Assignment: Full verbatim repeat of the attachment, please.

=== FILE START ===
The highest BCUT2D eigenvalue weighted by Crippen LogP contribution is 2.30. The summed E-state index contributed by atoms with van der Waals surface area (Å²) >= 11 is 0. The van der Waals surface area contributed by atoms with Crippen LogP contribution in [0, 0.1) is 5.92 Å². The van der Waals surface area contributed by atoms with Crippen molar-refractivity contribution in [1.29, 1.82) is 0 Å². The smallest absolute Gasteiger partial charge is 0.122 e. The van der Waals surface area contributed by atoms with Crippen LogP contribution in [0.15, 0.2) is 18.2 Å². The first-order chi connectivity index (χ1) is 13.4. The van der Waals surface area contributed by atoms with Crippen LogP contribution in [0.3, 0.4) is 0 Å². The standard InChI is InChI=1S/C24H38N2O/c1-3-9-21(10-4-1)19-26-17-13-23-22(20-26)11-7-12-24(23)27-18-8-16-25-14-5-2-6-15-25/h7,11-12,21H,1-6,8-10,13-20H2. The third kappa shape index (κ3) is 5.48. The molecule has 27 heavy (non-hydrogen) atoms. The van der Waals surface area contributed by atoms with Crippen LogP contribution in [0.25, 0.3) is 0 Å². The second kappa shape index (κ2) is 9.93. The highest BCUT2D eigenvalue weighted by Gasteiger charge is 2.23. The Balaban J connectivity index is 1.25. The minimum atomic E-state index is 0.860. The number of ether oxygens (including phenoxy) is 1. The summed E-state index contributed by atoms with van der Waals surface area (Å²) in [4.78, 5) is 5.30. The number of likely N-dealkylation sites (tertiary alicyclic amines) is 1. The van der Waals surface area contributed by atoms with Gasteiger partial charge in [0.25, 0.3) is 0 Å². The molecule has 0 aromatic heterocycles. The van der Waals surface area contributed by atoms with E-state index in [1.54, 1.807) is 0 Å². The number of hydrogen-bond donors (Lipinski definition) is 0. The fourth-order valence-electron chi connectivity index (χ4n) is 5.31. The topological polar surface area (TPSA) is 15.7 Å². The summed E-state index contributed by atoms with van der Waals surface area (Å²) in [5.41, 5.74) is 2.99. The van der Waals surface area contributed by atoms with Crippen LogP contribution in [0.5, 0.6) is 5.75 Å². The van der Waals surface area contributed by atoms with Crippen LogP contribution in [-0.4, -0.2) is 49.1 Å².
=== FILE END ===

The highest BCUT2D eigenvalue weighted by Crippen LogP contribution is 2.30. The summed E-state index contributed by atoms with van der Waals surface area (Å²) >= 11 is 0. The van der Waals surface area contributed by atoms with Crippen LogP contribution in [0, 0.1) is 5.92 Å². The van der Waals surface area contributed by atoms with Crippen molar-refractivity contribution in [1.29, 1.82) is 0 Å². The smallest absolute Gasteiger partial charge is 0.122 e. The van der Waals surface area contributed by atoms with Crippen LogP contribution in [0.15, 0.2) is 18.2 Å². The first-order chi connectivity index (χ1) is 13.4. The van der Waals surface area contributed by atoms with Crippen LogP contribution in [0.3, 0.4) is 0 Å². The standard InChI is InChI=1S/C24H38N2O/c1-3-9-21(10-4-1)19-26-17-13-23-22(20-26)11-7-12-24(23)27-18-8-16-25-14-5-2-6-15-25/h7,11-12,21H,1-6,8-10,13-20H2. The third kappa shape index (κ3) is 5.48. The molecule has 27 heavy (non-hydrogen) atoms. The van der Waals surface area contributed by atoms with Crippen LogP contribution in [0.25, 0.3) is 0 Å². The second kappa shape index (κ2) is 9.93. The highest BCUT2D eigenvalue weighted by Gasteiger charge is 2.23. The Balaban J connectivity index is 1.25. The minimum atomic E-state index is 0.860. The number of ether oxygens (including phenoxy) is 1. The summed E-state index contributed by atoms with van der Waals surface area (Å²) in [4.78, 5) is 5.30. The number of likely N-dealkylation sites (tertiary alicyclic amines) is 1. The van der Waals surface area contributed by atoms with Gasteiger partial charge in [0.25, 0.3) is 0 Å². The molecule has 0 aromatic heterocycles. The van der Waals surface area contributed by atoms with E-state index in [1.54, 1.807) is 0 Å². The number of hydrogen-bond donors (Lipinski definition) is 0. The fourth-order valence-electron chi connectivity index (χ4n) is 5.31. The topological polar surface area (TPSA) is 15.7 Å². The summed E-state index contributed by atoms with van der Waals surface area (Å²) in [5.41, 5.74) is 2.99. The van der Waals surface area contributed by atoms with Crippen LogP contribution in [0.5, 0.6) is 5.75 Å². The van der Waals surface area contributed by atoms with Crippen LogP contribution in [-0.4, -0.2) is 49.1 Å².